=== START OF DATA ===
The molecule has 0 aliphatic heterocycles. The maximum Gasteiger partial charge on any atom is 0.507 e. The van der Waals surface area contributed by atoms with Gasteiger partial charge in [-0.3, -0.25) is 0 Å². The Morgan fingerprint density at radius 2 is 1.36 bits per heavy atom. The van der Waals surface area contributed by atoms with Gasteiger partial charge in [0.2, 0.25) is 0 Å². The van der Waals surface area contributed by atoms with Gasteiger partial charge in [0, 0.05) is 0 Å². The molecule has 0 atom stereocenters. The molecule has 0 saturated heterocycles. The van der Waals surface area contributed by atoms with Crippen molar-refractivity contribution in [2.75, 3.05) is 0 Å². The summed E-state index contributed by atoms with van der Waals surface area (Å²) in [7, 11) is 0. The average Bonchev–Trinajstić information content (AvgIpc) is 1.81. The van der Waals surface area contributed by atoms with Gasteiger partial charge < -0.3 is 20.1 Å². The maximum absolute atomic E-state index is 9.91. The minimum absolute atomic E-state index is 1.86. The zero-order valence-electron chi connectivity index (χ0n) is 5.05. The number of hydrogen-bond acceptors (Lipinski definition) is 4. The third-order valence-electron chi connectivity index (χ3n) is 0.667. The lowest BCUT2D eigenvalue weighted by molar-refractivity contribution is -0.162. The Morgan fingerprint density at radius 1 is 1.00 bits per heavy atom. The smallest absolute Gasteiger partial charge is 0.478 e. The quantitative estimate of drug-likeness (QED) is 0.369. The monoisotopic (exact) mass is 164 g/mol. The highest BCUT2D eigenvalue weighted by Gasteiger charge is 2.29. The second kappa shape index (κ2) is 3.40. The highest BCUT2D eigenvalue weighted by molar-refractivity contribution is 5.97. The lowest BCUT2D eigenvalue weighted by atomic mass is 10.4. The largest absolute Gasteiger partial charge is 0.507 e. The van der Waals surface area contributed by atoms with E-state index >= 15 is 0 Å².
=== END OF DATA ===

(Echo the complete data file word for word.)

The molecule has 0 aliphatic heterocycles. The maximum Gasteiger partial charge on any atom is 0.507 e. The van der Waals surface area contributed by atoms with Gasteiger partial charge in [-0.3, -0.25) is 0 Å². The Morgan fingerprint density at radius 2 is 1.36 bits per heavy atom. The van der Waals surface area contributed by atoms with Gasteiger partial charge in [0.2, 0.25) is 0 Å². The van der Waals surface area contributed by atoms with Gasteiger partial charge in [0, 0.05) is 0 Å². The molecule has 0 atom stereocenters. The molecule has 0 saturated heterocycles. The van der Waals surface area contributed by atoms with Crippen molar-refractivity contribution in [2.75, 3.05) is 0 Å². The summed E-state index contributed by atoms with van der Waals surface area (Å²) in [7, 11) is 0. The average Bonchev–Trinajstić information content (AvgIpc) is 1.81. The van der Waals surface area contributed by atoms with Gasteiger partial charge < -0.3 is 20.1 Å². The maximum absolute atomic E-state index is 9.91. The minimum absolute atomic E-state index is 1.86. The zero-order valence-electron chi connectivity index (χ0n) is 5.05. The number of hydrogen-bond acceptors (Lipinski definition) is 4. The third-order valence-electron chi connectivity index (χ3n) is 0.667. The lowest BCUT2D eigenvalue weighted by molar-refractivity contribution is -0.162. The Morgan fingerprint density at radius 1 is 1.00 bits per heavy atom. The smallest absolute Gasteiger partial charge is 0.478 e. The quantitative estimate of drug-likeness (QED) is 0.369. The monoisotopic (exact) mass is 164 g/mol. The highest BCUT2D eigenvalue weighted by Gasteiger charge is 2.29. The second kappa shape index (κ2) is 3.40. The highest BCUT2D eigenvalue weighted by molar-refractivity contribution is 5.97. The lowest BCUT2D eigenvalue weighted by atomic mass is 10.4. The largest absolute Gasteiger partial charge is 0.507 e. The van der Waals surface area contributed by atoms with E-state index >= 15 is 0 Å².